Example 2

Comparative Example

A natural CaCO3 from Norway having a fineness corresponding to a d50 value of 42 to 48 μm was employed as mineral pigment material, and a commercially available sodium/magnesium-neutralized polyacrylate having an Mw of 6000 g/mol and a Mn of 2300 g/mol was employed as polymeric binder.

A slurry with a solid content of 77.5 wt-% was prepared by adding 0.65 wt.-% of the sodium/magnesium-neutralized polyacrylate to the mineral pigment material suspension and wet grinding the mixture in a 1.4-litre vertical atritor mill by recirculation until a d50 value of 0.8 μm was achieved.

The particle size distribution, measured on a Sedigraph 5100, had a fraction of 90 wt.-% smaller than 2 μm, 65 wt.-% smaller than 1 μm, and 15 wt.-% smaller than 0.2 μm.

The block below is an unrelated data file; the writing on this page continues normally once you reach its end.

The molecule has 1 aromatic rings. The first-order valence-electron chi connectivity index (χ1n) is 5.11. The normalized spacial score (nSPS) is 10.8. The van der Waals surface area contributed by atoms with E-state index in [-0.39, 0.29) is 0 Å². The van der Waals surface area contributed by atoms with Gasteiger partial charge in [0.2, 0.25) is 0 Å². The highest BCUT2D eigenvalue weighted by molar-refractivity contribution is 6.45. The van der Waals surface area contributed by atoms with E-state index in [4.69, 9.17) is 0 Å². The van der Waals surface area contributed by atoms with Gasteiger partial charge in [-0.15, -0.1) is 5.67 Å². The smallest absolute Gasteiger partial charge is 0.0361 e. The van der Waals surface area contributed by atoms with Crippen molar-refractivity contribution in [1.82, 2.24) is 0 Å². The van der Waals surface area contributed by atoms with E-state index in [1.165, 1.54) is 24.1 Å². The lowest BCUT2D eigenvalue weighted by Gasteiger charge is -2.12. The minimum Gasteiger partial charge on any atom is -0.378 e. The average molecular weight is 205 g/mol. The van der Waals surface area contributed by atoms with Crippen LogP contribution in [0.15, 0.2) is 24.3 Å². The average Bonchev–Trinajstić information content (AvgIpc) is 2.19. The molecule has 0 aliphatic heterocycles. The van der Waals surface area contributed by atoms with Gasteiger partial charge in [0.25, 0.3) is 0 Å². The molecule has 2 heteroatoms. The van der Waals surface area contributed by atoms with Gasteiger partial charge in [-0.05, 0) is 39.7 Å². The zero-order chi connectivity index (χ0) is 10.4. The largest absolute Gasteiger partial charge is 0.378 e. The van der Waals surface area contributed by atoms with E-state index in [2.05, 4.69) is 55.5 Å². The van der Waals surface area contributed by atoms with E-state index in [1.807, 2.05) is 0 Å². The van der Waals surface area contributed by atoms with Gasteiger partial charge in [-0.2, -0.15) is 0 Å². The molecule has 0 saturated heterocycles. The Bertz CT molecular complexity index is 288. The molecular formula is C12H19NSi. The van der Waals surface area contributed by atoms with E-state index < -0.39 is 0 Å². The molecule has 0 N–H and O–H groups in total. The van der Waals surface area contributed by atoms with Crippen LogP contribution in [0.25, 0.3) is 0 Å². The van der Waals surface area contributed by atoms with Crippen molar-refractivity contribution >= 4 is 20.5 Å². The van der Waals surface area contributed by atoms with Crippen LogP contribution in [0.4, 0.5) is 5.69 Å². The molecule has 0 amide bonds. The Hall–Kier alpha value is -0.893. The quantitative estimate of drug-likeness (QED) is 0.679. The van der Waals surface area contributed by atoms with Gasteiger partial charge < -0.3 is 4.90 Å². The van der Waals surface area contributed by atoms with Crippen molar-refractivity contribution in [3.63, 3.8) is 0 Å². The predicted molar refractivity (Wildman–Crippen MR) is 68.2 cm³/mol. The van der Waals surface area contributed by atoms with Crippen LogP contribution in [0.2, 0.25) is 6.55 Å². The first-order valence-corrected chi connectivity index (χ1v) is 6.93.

The adhesion test revealed that a coating of the obtained product was released from or ripped off the foil at less than 10 g.

The cohesion test provided a tablet breaking strength of 256 N±100.

Example 3

Preparation of Carboxymethylcellulose (CMC) Binder

214 g commercially available CMC (from ACROS Organics) having an Mw of 250000 g/mol, a carboxylation degree of 1.2, and an intrinsic viscosity of 774 ml/g, was dissolved in 2460 ml water and stirred for 12 h at room temperature. Subsequently, the solution was heated to 80° C., and 800 μl of a 30 wt.-% H2O2 solution were added dropwise. After 5 h, 60 μl of said H2O2 solution were added dropwise. Thereafter, 2 times another 60 μl of said H2O2 solution were added dropwise in 1.5 h intervals. Finally, the solution was stirred for another 1.5 h at 80° C. The obtained CMC binder had an intrinsic viscosity of 179 ml/g and a pH of 7.